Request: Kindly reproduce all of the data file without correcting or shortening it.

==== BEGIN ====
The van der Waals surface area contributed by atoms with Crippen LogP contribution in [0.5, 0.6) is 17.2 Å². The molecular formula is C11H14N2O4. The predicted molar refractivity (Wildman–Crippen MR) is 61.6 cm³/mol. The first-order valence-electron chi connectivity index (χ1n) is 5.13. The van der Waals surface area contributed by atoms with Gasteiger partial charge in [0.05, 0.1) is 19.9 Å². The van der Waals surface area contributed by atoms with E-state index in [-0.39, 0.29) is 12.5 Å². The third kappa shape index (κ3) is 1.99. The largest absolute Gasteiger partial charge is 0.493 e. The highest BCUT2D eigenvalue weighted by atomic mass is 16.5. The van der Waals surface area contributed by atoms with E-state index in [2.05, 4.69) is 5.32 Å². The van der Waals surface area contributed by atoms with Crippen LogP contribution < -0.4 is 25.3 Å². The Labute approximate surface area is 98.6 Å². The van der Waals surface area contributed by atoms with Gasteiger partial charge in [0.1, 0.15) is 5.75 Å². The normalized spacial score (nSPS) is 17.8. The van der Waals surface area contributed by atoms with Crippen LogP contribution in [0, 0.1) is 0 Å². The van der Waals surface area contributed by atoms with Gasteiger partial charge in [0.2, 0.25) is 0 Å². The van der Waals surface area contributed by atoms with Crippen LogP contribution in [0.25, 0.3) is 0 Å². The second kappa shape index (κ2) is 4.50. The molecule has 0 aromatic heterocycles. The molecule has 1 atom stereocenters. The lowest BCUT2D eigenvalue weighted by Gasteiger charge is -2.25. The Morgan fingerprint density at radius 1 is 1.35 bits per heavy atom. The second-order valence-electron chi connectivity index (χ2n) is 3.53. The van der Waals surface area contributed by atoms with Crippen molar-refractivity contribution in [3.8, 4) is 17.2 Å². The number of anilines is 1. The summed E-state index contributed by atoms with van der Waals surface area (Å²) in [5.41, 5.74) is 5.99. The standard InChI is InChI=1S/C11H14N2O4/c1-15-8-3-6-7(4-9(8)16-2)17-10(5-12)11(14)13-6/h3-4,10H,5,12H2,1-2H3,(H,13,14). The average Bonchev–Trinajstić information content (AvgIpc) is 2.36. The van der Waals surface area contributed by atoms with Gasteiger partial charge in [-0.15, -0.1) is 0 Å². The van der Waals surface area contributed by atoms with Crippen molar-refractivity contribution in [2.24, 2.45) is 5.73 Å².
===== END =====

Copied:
The van der Waals surface area contributed by atoms with Crippen LogP contribution in [0.5, 0.6) is 17.2 Å². The molecular formula is C11H14N2O4. The predicted molar refractivity (Wildman–Crippen MR) is 61.6 cm³/mol. The first-order valence-electron chi connectivity index (χ1n) is 5.13. The van der Waals surface area contributed by atoms with Gasteiger partial charge in [0.05, 0.1) is 19.9 Å². The van der Waals surface area contributed by atoms with E-state index in [-0.39, 0.29) is 12.5 Å². The third kappa shape index (κ3) is 1.99. The largest absolute Gasteiger partial charge is 0.493 e. The highest BCUT2D eigenvalue weighted by atomic mass is 16.5. The van der Waals surface area contributed by atoms with E-state index in [2.05, 4.69) is 5.32 Å². The van der Waals surface area contributed by atoms with Crippen LogP contribution < -0.4 is 25.3 Å². The Labute approximate surface area is 98.6 Å². The van der Waals surface area contributed by atoms with Gasteiger partial charge in [0.1, 0.15) is 5.75 Å². The normalized spacial score (nSPS) is 17.8. The van der Waals surface area contributed by atoms with Crippen LogP contribution in [0, 0.1) is 0 Å². The van der Waals surface area contributed by atoms with Gasteiger partial charge in [0.2, 0.25) is 0 Å². The van der Waals surface area contributed by atoms with Crippen LogP contribution in [0.25, 0.3) is 0 Å². The second kappa shape index (κ2) is 4.50. The molecule has 0 aromatic heterocycles. The molecule has 1 atom stereocenters. The lowest BCUT2D eigenvalue weighted by Gasteiger charge is -2.25. The Morgan fingerprint density at radius 1 is 1.35 bits per heavy atom. The second-order valence-electron chi connectivity index (χ2n) is 3.53. The van der Waals surface area contributed by atoms with Crippen molar-refractivity contribution in [3.8, 4) is 17.2 Å². The number of anilines is 1. The summed E-state index contributed by atoms with van der Waals surface area (Å²) in [5.41, 5.74) is 5.99. The standard InChI is InChI=1S/C11H14N2O4/c1-15-8-3-6-7(4-9(8)16-2)17-10(5-12)11(14)13-6/h3-4,10H,5,12H2,1-2H3,(H,13,14). The average Bonchev–Trinajstić information content (AvgIpc) is 2.36. The van der Waals surface area contributed by atoms with Gasteiger partial charge in [-0.15, -0.1) is 0 Å². The van der Waals surface area contributed by atoms with Crippen molar-refractivity contribution in [2.24, 2.45) is 5.73 Å².